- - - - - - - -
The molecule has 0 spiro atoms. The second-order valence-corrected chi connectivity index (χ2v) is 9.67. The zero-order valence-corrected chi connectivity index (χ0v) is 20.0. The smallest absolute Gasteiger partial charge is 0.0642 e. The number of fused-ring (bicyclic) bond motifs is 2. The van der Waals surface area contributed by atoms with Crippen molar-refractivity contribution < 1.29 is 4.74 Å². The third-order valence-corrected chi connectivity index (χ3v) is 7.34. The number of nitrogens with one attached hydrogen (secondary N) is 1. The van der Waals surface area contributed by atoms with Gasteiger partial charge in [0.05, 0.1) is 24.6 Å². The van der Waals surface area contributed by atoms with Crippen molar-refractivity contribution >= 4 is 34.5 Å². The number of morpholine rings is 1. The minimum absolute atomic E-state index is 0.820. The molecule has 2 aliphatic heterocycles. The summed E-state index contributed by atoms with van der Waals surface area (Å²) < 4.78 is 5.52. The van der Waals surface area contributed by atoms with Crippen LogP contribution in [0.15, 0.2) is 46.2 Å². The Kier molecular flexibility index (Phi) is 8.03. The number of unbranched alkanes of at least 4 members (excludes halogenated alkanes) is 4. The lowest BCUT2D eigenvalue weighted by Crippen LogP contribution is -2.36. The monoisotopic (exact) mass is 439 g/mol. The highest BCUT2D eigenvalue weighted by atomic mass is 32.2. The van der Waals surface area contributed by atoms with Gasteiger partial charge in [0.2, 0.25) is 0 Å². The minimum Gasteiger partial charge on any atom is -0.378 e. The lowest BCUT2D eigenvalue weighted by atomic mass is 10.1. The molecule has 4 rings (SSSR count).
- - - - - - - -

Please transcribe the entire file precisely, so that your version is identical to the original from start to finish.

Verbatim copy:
The molecule has 0 spiro atoms. The second-order valence-corrected chi connectivity index (χ2v) is 9.67. The zero-order valence-corrected chi connectivity index (χ0v) is 20.0. The smallest absolute Gasteiger partial charge is 0.0642 e. The number of fused-ring (bicyclic) bond motifs is 2. The van der Waals surface area contributed by atoms with Crippen molar-refractivity contribution < 1.29 is 4.74 Å². The third-order valence-corrected chi connectivity index (χ3v) is 7.34. The number of nitrogens with one attached hydrogen (secondary N) is 1. The van der Waals surface area contributed by atoms with Gasteiger partial charge in [0.05, 0.1) is 24.6 Å². The van der Waals surface area contributed by atoms with Crippen molar-refractivity contribution >= 4 is 34.5 Å². The number of morpholine rings is 1. The minimum absolute atomic E-state index is 0.820. The molecule has 2 aliphatic heterocycles. The summed E-state index contributed by atoms with van der Waals surface area (Å²) < 4.78 is 5.52. The van der Waals surface area contributed by atoms with Crippen LogP contribution in [0.15, 0.2) is 46.2 Å². The Kier molecular flexibility index (Phi) is 8.03. The number of unbranched alkanes of at least 4 members (excludes halogenated alkanes) is 4. The lowest BCUT2D eigenvalue weighted by Crippen LogP contribution is -2.36. The monoisotopic (exact) mass is 439 g/mol. The highest BCUT2D eigenvalue weighted by atomic mass is 32.2. The van der Waals surface area contributed by atoms with Gasteiger partial charge in [0.2, 0.25) is 0 Å². The minimum Gasteiger partial charge on any atom is -0.378 e. The lowest BCUT2D eigenvalue weighted by atomic mass is 10.1. The molecule has 4 rings (SSSR count).